jimc wrote:thats great. what kind of epoxy are you using for the lamination? also what are you using for a release agent? wax, frecoat, liner? looks like i see a plastic release liner there and also some wax paper or something?


I'm using lamination epoxy, I can look up the company name if you are interested. Since these parts are not for show and are just for joint structures, I'm using a plastic liner for the release agent. The wax paper is just to catch the epoxy that is squeezed out of the mold so that it doesn't drip all over everything. I do wax the molds just in case something gets through, but thin stretch tape of the kind used for wrapping palettes of boxes works really well for release. The molds are a lot of time and effort to make so I don't want to risk screwing one up from something sticking to it. With the entire male mold wrapped in the film I never have to worry about epoxy touching it and it just pops right out of the mold with zero effort after curing. I just roll a couple of turns onto the male mold, then put a sheet of peel-ply over it in order to texture the inside of the part since it will be getting glued to another similar half that fits inside and sandwiches carbon fiber tubes in place. After the layup I put a couple more layers of the film over that so that the outside is glossy. There are still tiny wrinkles, but they are pretty small and nobody will ever see these anyway. These gussets are super stiff yet still light at around 150g. This is the best results I've ever had working with carbon fiber.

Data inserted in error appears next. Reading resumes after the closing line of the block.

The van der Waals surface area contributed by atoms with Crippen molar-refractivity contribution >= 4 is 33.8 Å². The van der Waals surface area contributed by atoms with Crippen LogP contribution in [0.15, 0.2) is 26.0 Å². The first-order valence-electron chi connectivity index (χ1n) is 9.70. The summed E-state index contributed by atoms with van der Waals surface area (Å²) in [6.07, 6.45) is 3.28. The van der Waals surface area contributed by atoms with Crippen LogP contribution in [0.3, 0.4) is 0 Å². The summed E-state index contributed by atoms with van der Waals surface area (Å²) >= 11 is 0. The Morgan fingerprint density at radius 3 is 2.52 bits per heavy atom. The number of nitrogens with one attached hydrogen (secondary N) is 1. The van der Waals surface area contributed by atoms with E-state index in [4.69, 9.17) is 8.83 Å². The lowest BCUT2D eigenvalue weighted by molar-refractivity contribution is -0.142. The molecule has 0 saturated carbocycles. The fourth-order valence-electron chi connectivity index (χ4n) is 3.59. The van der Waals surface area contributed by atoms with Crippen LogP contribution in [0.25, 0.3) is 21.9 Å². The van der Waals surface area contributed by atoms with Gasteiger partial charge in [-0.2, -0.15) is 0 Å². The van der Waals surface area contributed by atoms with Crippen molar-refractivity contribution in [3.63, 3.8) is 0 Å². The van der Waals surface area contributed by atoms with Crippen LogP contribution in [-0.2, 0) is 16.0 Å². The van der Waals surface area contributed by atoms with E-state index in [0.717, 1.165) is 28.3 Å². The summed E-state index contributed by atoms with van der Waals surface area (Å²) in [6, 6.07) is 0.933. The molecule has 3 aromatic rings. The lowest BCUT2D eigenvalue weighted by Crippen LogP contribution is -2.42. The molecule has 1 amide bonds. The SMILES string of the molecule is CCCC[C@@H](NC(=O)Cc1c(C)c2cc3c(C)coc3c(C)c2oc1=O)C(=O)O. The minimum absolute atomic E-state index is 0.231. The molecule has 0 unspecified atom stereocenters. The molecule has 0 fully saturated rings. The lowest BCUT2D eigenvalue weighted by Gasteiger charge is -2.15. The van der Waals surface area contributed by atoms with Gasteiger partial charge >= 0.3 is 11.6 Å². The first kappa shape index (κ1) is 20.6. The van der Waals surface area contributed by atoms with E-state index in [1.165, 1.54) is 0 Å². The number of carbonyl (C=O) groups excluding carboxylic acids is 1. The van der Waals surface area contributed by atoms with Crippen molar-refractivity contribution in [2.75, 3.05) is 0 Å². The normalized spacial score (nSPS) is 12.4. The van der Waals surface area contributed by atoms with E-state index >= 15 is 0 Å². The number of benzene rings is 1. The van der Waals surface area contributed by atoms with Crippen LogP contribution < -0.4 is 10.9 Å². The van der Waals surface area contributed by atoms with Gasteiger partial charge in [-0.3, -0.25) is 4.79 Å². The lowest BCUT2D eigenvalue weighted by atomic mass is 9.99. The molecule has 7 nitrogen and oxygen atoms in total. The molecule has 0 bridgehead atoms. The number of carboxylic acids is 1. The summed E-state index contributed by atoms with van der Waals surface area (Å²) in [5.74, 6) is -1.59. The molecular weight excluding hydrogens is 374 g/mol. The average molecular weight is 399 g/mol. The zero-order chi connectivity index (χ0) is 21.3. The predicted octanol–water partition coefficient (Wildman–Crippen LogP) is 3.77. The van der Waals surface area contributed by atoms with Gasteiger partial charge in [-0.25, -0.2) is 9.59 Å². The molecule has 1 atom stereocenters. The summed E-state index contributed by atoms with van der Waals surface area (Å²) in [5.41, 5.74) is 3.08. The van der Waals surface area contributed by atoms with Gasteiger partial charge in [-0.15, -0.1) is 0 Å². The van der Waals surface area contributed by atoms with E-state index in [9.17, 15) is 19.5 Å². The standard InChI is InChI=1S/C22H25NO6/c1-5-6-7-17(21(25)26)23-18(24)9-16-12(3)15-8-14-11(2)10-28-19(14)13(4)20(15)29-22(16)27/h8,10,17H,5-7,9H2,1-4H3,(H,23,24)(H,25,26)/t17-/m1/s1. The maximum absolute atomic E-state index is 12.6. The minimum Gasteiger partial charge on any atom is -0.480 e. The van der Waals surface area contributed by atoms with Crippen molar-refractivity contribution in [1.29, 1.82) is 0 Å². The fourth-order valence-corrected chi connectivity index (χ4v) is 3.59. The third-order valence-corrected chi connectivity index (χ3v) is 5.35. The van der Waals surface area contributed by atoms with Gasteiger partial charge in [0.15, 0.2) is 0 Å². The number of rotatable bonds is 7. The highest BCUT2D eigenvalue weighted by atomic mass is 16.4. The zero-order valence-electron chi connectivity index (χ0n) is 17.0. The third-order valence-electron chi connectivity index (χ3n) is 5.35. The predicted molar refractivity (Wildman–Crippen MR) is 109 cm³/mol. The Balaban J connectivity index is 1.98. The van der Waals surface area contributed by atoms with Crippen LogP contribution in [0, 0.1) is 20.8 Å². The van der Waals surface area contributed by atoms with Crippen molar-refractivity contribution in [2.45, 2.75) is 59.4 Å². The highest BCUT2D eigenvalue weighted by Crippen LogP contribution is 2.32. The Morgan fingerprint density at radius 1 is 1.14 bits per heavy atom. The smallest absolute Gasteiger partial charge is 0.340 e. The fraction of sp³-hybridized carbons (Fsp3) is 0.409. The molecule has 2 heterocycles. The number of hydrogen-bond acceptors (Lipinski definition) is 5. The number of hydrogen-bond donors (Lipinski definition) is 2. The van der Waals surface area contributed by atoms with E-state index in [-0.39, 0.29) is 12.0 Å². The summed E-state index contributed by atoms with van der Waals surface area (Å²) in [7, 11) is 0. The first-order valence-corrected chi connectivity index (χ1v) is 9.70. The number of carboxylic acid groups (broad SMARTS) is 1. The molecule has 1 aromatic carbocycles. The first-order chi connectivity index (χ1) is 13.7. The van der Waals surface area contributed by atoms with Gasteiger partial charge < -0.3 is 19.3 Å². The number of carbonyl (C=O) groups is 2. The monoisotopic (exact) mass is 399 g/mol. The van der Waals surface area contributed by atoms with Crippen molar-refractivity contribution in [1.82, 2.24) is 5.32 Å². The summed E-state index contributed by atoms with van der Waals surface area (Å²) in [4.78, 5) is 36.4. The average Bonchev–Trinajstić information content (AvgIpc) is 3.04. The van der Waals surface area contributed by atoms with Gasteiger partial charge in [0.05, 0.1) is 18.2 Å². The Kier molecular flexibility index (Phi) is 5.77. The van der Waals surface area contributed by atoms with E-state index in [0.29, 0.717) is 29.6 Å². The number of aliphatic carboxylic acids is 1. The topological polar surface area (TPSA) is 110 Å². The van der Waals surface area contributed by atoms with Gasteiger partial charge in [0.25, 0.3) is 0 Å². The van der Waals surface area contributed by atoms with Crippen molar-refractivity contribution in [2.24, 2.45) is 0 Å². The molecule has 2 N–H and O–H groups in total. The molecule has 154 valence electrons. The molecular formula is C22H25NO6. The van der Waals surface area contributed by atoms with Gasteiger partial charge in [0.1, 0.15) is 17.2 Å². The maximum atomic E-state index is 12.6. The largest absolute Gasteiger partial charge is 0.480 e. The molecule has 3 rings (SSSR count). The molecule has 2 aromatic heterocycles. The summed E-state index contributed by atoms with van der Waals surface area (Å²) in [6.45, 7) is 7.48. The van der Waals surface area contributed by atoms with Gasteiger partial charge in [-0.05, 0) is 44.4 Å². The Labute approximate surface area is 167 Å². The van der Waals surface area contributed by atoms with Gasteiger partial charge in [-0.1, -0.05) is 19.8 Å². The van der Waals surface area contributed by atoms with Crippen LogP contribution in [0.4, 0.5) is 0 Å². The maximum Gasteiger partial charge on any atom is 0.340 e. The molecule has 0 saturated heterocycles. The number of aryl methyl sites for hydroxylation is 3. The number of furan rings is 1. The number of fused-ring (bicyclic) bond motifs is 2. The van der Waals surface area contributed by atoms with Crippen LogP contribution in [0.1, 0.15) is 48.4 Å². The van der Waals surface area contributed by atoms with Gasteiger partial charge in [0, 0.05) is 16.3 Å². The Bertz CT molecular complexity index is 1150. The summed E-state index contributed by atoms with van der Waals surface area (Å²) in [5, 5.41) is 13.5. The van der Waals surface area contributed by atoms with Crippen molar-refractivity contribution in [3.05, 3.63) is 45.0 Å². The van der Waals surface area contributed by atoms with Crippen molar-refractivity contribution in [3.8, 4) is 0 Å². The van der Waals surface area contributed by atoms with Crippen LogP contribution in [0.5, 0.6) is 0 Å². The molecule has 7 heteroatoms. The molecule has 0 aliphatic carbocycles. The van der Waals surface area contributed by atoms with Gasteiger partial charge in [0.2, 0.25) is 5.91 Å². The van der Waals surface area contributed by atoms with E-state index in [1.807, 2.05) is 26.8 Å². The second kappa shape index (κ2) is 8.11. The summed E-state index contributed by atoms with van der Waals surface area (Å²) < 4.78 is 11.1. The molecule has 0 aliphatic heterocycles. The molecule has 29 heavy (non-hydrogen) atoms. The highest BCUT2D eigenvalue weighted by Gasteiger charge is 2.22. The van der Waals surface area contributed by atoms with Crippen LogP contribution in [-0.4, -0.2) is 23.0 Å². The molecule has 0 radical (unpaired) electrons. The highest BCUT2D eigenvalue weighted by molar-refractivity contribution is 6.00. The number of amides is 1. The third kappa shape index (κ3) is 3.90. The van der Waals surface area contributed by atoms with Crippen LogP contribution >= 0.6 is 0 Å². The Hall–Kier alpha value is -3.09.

Experience is what you get when you didn't get what you wanted.
User avatar
pyronaught
 
Posts: 669
Joined: Mon Dec 01, 2014 8:24 pm

Re: Carbon Fiber Compression Mold

Postby jimc » Thu Jul 14, 2016 4:55 am

nice job. you dont have to bother with the name of the epoxy. i keep it here in 5 gal pails. i was just wondering if there was something special you were using. making molds like this is something that has been on the back of my mind. i just havent needed any special carbon or fiberglass parts for quite awhile.
User avatar
jimc
 
Posts: 2884
Joined: Wed Apr 09, 2014 11:30 pm
Location: mullica, nj